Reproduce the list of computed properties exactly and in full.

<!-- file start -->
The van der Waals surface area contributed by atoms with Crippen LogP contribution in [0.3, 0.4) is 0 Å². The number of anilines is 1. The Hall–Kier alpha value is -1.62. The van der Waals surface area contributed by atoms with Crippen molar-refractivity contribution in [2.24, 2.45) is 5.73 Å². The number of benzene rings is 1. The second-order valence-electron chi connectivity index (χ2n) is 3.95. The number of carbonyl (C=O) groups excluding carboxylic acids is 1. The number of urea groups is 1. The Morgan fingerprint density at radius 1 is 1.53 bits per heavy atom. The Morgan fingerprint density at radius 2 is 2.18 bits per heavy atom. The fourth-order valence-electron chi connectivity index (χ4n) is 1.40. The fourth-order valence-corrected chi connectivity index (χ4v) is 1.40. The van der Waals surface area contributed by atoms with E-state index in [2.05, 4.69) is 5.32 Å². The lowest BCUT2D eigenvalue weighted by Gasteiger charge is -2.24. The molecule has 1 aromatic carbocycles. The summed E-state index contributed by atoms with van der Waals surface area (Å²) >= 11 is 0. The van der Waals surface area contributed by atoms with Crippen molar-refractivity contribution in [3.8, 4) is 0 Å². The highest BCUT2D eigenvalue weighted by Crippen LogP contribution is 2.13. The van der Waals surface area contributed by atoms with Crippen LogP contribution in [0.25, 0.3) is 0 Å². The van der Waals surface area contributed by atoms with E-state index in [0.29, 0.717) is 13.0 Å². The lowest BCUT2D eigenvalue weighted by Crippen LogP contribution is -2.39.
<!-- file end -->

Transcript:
The van der Waals surface area contributed by atoms with Crippen LogP contribution in [0.3, 0.4) is 0 Å². The number of anilines is 1. The Hall–Kier alpha value is -1.62. The van der Waals surface area contributed by atoms with Crippen molar-refractivity contribution in [2.24, 2.45) is 5.73 Å². The number of benzene rings is 1. The second-order valence-electron chi connectivity index (χ2n) is 3.95. The number of carbonyl (C=O) groups excluding carboxylic acids is 1. The number of urea groups is 1. The Morgan fingerprint density at radius 1 is 1.53 bits per heavy atom. The Morgan fingerprint density at radius 2 is 2.18 bits per heavy atom. The fourth-order valence-electron chi connectivity index (χ4n) is 1.40. The fourth-order valence-corrected chi connectivity index (χ4v) is 1.40. The van der Waals surface area contributed by atoms with E-state index in [2.05, 4.69) is 5.32 Å². The lowest BCUT2D eigenvalue weighted by Gasteiger charge is -2.24. The molecule has 1 aromatic carbocycles. The summed E-state index contributed by atoms with van der Waals surface area (Å²) >= 11 is 0. The van der Waals surface area contributed by atoms with Crippen molar-refractivity contribution in [3.8, 4) is 0 Å². The highest BCUT2D eigenvalue weighted by Crippen LogP contribution is 2.13. The van der Waals surface area contributed by atoms with Crippen LogP contribution in [0.25, 0.3) is 0 Å². The van der Waals surface area contributed by atoms with E-state index in [0.29, 0.717) is 13.0 Å². The lowest BCUT2D eigenvalue weighted by Crippen LogP contribution is -2.39.